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Human Immunodeficiency Virus

  1. Sep 22, 2014 #1
    Today our teacher taught us about AIDS, and she said that it has no cure, because every time the genetic material of the virus replicates, it undergoes mutations, and a new type of virus is formed. Because of this, a lot of viruses are formed, each with a different genotype. That is why antivirals are also not effective in this case.
    When she taught us about its life cycle, she said that it incorporates its genetic material into the genome of the host cell (say, macrophage), using the integrase enzyme, and, when the host cell replicates its DNA, genetic material of the virus also get replicated, along with it.

    My question is,
    Whenever our body's DNA replicates, some repair enzymes, like DNA polymerase II and III, are involved. Don't they work over the viral DNA? If they do, then what causes errors?
    I mean, they are there to detect copy-error mistakes and correct them, don't they do the same over the viral genome?
  2. jcsd
  3. Sep 22, 2014 #2


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    There are two separate issues here: 1) the relatively high mutation rate of HIV, and 2) integration of the viral genome into the host cell genome, establishing a latent reservoir.

    The high mutation rate makes it difficult to treat HIV because the high mutation rate enables fast evolution, allowing resistance to antiretroviral drugs to arise quickly. However, modern anti-HIV treatments get around this problem by using a combination of drugs targeting different viral enzymes. Whereas resistance to one drug can arise from a small number of mutations, resistance to multiple drugs would require many specific mutations to arise simultaneously, which is unlikely even for HIV. Thus, modern combination therapies can get around the problem of drug resistance and are able to stop viral replication very effectively, to the point that patients on combination therapy have no detectable virus in their blood (and, thus, cannot transmit the virus).

    If these patients have no detectable virus, then why aren't they cured? As you mentioned, the problem is that the virus integrates its genome into a subset of the host's cells. Because antiretroviral drugs target viral proteins involved in replication (e.g. reverse transcriptase and protease), they affect only actively replicating viruses and do not affect any virus that lies latent in infected cells. So even when antiretroviral drugs eliminate all circulating virus, once drug treatment stops, the virus will eventually re-emerge from the latent reservoir of host cells harboring the integrated virus, re-establishing an active infection. Thus, the main impediment to a cure is this latent reservoir. Researchers are still studying which type of cells make up this reservoir, and whether there might be drugs that can kick the virus out of the reservoir. Crazier ideas include using gene editing technologies to disrupt the integrated viral genomes (see for example, http://www.the-scientist.com/?articles.view/articleNo/40531/title/Genome-Editing-Cuts-Out-HIV/ which refers to this study: http://www.pnas.org/content/111/31/11461).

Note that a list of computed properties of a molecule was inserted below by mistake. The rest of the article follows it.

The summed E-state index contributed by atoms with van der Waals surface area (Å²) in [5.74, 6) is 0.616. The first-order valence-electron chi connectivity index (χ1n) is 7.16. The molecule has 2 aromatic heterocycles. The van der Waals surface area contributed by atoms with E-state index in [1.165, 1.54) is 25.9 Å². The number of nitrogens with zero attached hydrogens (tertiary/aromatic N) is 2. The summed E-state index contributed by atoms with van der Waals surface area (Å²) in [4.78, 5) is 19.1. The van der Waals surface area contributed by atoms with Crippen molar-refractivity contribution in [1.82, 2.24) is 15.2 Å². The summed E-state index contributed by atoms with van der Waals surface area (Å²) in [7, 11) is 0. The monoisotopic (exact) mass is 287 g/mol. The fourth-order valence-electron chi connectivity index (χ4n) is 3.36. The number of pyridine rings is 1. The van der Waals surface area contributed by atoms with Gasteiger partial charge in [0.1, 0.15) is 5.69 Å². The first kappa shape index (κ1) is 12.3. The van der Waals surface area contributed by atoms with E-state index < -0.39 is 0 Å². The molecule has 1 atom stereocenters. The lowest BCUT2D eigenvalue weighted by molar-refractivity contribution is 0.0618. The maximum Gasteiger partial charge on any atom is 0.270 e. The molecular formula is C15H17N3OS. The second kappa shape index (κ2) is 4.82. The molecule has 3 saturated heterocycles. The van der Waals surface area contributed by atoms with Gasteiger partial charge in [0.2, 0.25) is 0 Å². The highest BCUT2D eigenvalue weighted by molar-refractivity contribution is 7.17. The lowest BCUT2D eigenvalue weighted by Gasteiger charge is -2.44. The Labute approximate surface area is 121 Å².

Now to specifically address your question, mutations arise during the process of reverse transcription, when the viral RNA is converted into DNA prior to integration. After the DNA is integrated into the host cell, it can replicate via using the normal, high-fidelity DNA replication system in the cells. Although our cellular DNA polymerases are capable of sensing and correcting errors, these only work to correct errors introduced by DNA polymerase. If mutations arise during reverse transcription, DNA polymerase will faithfully copy these mutations into further generations.
  4. Sep 22, 2014 #3


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    That is not entirely true. It does not happen every time at replication.
    There is a rate for mutation, with viruses having one of the highest for base pair per generation in comparison to other DNA replications of other organisms. With the virus making millions, billions, trillions of copies, with the mutation rate of DNA replication, a base pair mutation will most surely be found in the next generation. Some of the mutations will make the virus anti-viral resistant, other mutations will not.

    In general, the mutation rate in unicellular https://www.physicsforums.com/wiki/Eukaryotes [Broken] and https://www.physicsforums.com/wiki/Bacteria [Broken] is roughly 0.003 mutations per genome per generation.[4] The highest per base pair per generation mutation rates are found in viruses, which can have either RNA or DNA genomes. DNA viruses have mutation rates between 10−6 to 10−8 mutations per base per generation, and RNA viruses have mutation rates between 10−3 to 10−5 per base per generation.[4] Human mitochondrial DNA has been estimated to have mutation rates of ~3× or ~2.7×10−5 per base per 20 year generation (depending on the method of estimation);[5] these rates are considered to be significantly higher than rates of human genomic mutation at ~2.5×10−8 per base per generation.[6] Using data available from whole genome sequencing, the human genome mutation rate is similarly estimated to be ~1.1×10−8 per site per generation.

    Last edited by a moderator: May 7, 2017
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